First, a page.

Or the voters could decide to dissolve the District altogether—a reasonable choice, though not my first one. But remember, the District’s debt still must be repaid. For just the secured debt, that would require a parcel tax of $71/parcel or so. A bankruptcy settlement would add to this depending on the final terms—perhaps another $17/parcel for the $400k/year settlement I discussed earlier. This would be the same for detachment and non-detachment area residents, for as long as it takes to retire the secured debt and bankruptcy debt.

    On the other hand, with a fair market lease or sale to a qualified operator, the District would have more options. The District could use the proceeds to either to pay down debt and/or to supplement disposable income. And the hospital likely would be in better hands, with a better governance structure, than the status quo. Then voters can choose to keep the parcel tax in place or dissolve the District, as discussed above. But in either case, the District would have less debt and more disposable income.

    These are all items worthy of public discussion, not derision.
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  28. TopTop #16
    Peacetown Jonathan's Avatar
    Investigative Reporter

    Why Calling Jim Horn Duplicitous and Deceptive in 2014 And This Year is Accurate

    I think my illustration of Jim Horn's tax grab of earmarked tax dollars for a purpose different than the one which the voters passed a tax measure for is both informative and appropriate.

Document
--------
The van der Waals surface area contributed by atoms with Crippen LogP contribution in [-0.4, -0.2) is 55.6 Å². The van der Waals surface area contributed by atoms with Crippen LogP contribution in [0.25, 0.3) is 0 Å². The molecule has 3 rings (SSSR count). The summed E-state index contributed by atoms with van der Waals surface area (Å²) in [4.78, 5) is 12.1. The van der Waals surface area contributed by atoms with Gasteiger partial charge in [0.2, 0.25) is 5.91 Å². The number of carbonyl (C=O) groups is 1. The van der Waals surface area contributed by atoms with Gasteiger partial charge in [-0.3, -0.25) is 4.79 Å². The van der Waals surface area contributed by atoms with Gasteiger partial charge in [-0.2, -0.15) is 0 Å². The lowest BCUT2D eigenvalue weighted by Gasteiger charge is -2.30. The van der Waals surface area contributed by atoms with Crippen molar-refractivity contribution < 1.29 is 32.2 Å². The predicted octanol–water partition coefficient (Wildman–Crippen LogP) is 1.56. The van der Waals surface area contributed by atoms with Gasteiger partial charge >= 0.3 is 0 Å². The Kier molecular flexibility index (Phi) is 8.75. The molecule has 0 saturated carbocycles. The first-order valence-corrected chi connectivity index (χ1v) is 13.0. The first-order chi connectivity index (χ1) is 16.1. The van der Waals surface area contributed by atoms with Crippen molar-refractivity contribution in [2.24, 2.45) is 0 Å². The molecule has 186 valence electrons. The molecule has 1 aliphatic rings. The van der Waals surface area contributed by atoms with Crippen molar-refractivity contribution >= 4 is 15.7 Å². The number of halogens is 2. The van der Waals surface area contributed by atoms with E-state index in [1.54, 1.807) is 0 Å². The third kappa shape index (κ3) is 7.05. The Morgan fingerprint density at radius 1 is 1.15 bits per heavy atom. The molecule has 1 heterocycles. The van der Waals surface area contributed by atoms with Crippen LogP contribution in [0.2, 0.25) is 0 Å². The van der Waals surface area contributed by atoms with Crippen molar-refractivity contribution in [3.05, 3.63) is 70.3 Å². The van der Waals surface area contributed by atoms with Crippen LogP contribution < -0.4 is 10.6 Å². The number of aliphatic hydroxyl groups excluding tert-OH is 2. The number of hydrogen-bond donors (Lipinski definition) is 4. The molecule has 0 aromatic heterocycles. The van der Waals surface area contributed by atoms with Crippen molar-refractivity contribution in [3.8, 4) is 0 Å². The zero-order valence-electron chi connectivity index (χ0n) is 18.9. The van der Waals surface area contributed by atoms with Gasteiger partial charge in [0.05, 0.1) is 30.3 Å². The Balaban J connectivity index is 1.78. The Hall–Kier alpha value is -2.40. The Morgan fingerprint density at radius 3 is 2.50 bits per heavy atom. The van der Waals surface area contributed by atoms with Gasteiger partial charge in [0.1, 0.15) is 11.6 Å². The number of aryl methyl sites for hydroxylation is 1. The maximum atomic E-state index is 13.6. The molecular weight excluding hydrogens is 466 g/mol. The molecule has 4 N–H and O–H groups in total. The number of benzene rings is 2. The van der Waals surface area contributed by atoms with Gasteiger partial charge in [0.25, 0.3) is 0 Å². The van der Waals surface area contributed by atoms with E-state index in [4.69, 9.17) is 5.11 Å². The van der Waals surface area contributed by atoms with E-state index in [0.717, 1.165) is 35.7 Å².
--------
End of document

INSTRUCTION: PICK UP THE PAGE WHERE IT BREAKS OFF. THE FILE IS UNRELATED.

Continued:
So is my characterization of Jim Horn's position during this election, and two years ago. That's when I wrote that Horn had emerged as the leading opponent of reopening the hospital during his campaign against the Doc and the Cop. Also accurate, as proven below, is my characterization of Jim Horn's current position as also being deceptive, and duplicitous.

    Let's start with the fact that Jim Horn does not dispute the accuracy of my statement (in blue) below, or my conclusion, that Jim Horn is employing the same political doublespeak that he did when he ran unsuccessfully two years ago: he plans to kill the hospital without saying that he wants to kill the hospital.

    Instead, what he continues to do, is explain WHY, if elected, he will remove the dedicated tax dollars for the hospital and at the same time insist upon rental/ lease payments, thereby forcing it to close.

    Notice, readers, that Jim is not denying that he will do this if we are stupid enough to elect him.

    Instead, Horn is justifying why he feels that this will be necessary to do.


    Horn certainly has a strong and clearly articulated opinion about why he thinks this is the case. He makes this case here in his campaign website. He writes that he wants to sell or lease the building, he says, to a group Pipeline Management, making them pay money they do not have for the privilege of operating OUR public hospital, and then get the District out of the hospital business. Implying that the hospital can survive without the tax subsidy, while paying millions of dollars in leasing fees that it does not currently pay.

    Jim Horn knows this will not happen. But he suggests to the public that it will. The appropriate term for this is deception.

    Candidate Jim Horn does not have the integrity to tell the truth to the public, which is simply this: that he prefers to reallocate our tax monies to his benefactors at West County Health, and an escalated, legally unnecessary pay down of bankruptcy debt, INSTEAD of keeping the hospital and its life saving emergency room open for our community.

    If Jim were saying to the public during his campaign that if elected he will do what it takes to force the hospital to close because he thinks that is what is necessary, then I would not be blowing the whistle on his duplicity and deception. I would simply disagree with him. And I would do so in a more civil manner.